1. Global Corporation:
A global firm consists of closely integrated international subsidiaries controlled and coordinated from central head quarters (a centralised hub where most assets and decisions are centralised). It is less bound and less tied to the traditions of a single nation. It becomes a stateless person, one which is known for its products but whose national links are less clear. It opts for “global strategies to achieve economies of scale through worldwide integration and standardisation.” Such a firm obtains factors of production from all countries without restriction and/or discrimination against by both home and host countries. It markets its products/services around the globe for profit (the World Bank and the International Finance Corporation). These organisations serve all of their stakeholders regardless of their socio-political and economic differences.
According to Rugman, in the year 2001, only nine of the largest MNEs could be labelled as global (IBM, Sony, Philips, Nokia, Intel, Canon, Coca-Cola, Flextronics, and LVMH). These firms generate their revenues across the triad. Except LVMH, all global companies are in the manufacturing sector.
2. Multinational Corporation (MNC):
An MNC is a highly developed organisation with worldwide involvement; it obtains the factors of production from multiple countries. An MNC manufactures its products and markets them in specific international markets (e.g., Exxon in energy, IBM in computers, and General Electric in electrical equipments).
3. International Corporation (INC):
A firm, which is a domestic entity and operates its production activities at home and markets products/services beyond its national political boundaries, without an FDI component, is known as an international corporation. Even if it establishes partial or complete operations in other countries, its organisational structure and culture are consistent with the practices and norms of the home country.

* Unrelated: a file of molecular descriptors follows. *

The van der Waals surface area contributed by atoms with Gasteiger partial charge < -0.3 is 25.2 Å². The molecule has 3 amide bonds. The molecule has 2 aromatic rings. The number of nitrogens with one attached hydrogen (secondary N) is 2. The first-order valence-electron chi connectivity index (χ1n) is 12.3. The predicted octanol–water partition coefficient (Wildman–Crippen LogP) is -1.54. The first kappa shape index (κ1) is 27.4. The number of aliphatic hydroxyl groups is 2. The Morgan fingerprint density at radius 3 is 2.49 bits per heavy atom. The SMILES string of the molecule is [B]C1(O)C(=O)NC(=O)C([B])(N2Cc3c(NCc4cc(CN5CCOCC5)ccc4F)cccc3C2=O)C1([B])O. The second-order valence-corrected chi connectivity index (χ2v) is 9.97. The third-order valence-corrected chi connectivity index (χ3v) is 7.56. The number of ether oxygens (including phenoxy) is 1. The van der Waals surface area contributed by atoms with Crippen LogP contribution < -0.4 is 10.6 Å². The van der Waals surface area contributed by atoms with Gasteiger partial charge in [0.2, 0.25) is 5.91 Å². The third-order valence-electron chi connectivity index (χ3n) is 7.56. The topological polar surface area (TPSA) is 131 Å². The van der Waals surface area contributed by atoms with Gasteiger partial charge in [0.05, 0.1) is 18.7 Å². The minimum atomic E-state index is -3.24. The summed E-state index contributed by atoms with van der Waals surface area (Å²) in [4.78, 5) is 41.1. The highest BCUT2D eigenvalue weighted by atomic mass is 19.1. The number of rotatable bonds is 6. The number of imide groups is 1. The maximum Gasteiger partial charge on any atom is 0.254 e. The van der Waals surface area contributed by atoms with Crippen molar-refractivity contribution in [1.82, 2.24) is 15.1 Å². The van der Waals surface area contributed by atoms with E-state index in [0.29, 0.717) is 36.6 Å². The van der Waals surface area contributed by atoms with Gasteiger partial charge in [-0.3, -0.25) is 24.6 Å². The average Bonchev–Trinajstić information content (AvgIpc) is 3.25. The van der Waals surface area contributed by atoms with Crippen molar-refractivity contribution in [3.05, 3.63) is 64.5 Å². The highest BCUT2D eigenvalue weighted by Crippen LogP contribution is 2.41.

4. Foreign Corporation:
It is a business entity, whose assets have been invested by a group of foreigners, to operate its production system and markets in host country to make profits (e.g. Japanese Sanwa Bank Ltd. in the US).
5. Transnational Corporation (TNC):
A corporation, whose ownership and management is divided evenly among two or more nations, and acquiring factors of production around the world and marketing them in specific countries (e.g., Royal Dutch shell Group with head quarters in the Netherlands and UK), is known as transnational corporation. This particular term is most commonly in use in the European countries. Transnational firm consists of subsidiaries that fulfill varying roles with some subsidiaries playing a strategic role that in the global firm is reserved for head quarters.
6. Super National Corporations (SNC):
These are small domestic corporations which create large market share and position product in the regional markets. SNCs are emerging from e- commerce and are heavily dependent on logistics and transportation services.
7. Maquiladora Corporations:
Such corporations are known as “twin plants”. Mexican corporations are being paid a fee for processing material for foreign corporations. Maquilas are assembly plant operations in Mexico under special arrangement and foreign investment regulations, whereby they import duty free materials into Mexico, on a temporary basis, and export finished goods from Mexico paying only a value added tax on exports. Their number has increased from 12 plants in 1965 to 2400 in 1997.
8. Multidomestic Corporation (MDC):
An enterprise with multiple international subsidiaries that are relatively independent from head quarters is called as a multidomestic firm.
Rugman has classified MNCs apart from Global firms as – Bi-regional firms (who have more than 20% sales in 2 major regions including their own, like British Petroleum whose 36.3% of sales comes from the European market and 48.1% from the US market); Host-region oriented ( who have over 50% of sales in a region other than their own, like Honda Motors); Home-region oriented (more than 60% of the Fortune 500 companies come under this category as 90% of their sales are intra-regional, like Wal-Mart stores 94% sales is generated within NAFTA market – the US alone 83.7%), and “near Miss” global firms (who very closely miss the requirement of a global company like McDonald’s, Nike, Colgate Palmolive, etc).